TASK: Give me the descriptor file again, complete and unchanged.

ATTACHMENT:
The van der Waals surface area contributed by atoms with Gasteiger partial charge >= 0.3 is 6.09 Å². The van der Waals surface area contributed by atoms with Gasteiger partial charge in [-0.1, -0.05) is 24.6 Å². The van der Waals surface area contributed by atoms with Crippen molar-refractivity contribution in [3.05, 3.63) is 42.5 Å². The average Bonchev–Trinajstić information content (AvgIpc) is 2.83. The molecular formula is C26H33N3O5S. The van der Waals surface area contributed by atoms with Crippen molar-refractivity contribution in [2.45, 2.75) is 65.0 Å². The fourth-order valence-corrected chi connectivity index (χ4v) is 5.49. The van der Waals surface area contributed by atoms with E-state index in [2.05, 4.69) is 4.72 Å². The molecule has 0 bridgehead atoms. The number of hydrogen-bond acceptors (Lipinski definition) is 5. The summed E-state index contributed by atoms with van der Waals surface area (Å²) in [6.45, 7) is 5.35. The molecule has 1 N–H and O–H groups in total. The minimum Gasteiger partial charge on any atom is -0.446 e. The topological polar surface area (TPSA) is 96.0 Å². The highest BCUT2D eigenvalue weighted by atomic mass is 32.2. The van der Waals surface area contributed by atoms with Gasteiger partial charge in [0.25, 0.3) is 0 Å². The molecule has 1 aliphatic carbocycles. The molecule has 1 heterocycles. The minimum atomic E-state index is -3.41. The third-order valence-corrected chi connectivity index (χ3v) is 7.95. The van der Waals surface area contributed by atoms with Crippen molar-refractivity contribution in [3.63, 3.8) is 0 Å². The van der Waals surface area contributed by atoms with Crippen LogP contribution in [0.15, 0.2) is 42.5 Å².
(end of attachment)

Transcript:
The van der Waals surface area contributed by atoms with Gasteiger partial charge >= 0.3 is 6.09 Å². The van der Waals surface area contributed by atoms with Gasteiger partial charge in [-0.1, -0.05) is 24.6 Å². The van der Waals surface area contributed by atoms with Crippen molar-refractivity contribution in [3.05, 3.63) is 42.5 Å². The average Bonchev–Trinajstić information content (AvgIpc) is 2.83. The molecular formula is C26H33N3O5S. The van der Waals surface area contributed by atoms with Crippen molar-refractivity contribution in [2.45, 2.75) is 65.0 Å². The fourth-order valence-corrected chi connectivity index (χ4v) is 5.49. The van der Waals surface area contributed by atoms with E-state index in [2.05, 4.69) is 4.72 Å². The molecule has 0 bridgehead atoms. The number of hydrogen-bond acceptors (Lipinski definition) is 5. The summed E-state index contributed by atoms with van der Waals surface area (Å²) in [6.45, 7) is 5.35. The molecule has 1 N–H and O–H groups in total. The minimum Gasteiger partial charge on any atom is -0.446 e. The topological polar surface area (TPSA) is 96.0 Å². The highest BCUT2D eigenvalue weighted by atomic mass is 32.2. The van der Waals surface area contributed by atoms with Gasteiger partial charge in [0.25, 0.3) is 0 Å². The molecule has 1 aliphatic carbocycles. The molecule has 1 heterocycles. The minimum atomic E-state index is -3.41. The third-order valence-corrected chi connectivity index (χ3v) is 7.95. The van der Waals surface area contributed by atoms with Crippen molar-refractivity contribution in [3.63, 3.8) is 0 Å². The van der Waals surface area contributed by atoms with Crippen LogP contribution in [0.15, 0.2) is 42.5 Å².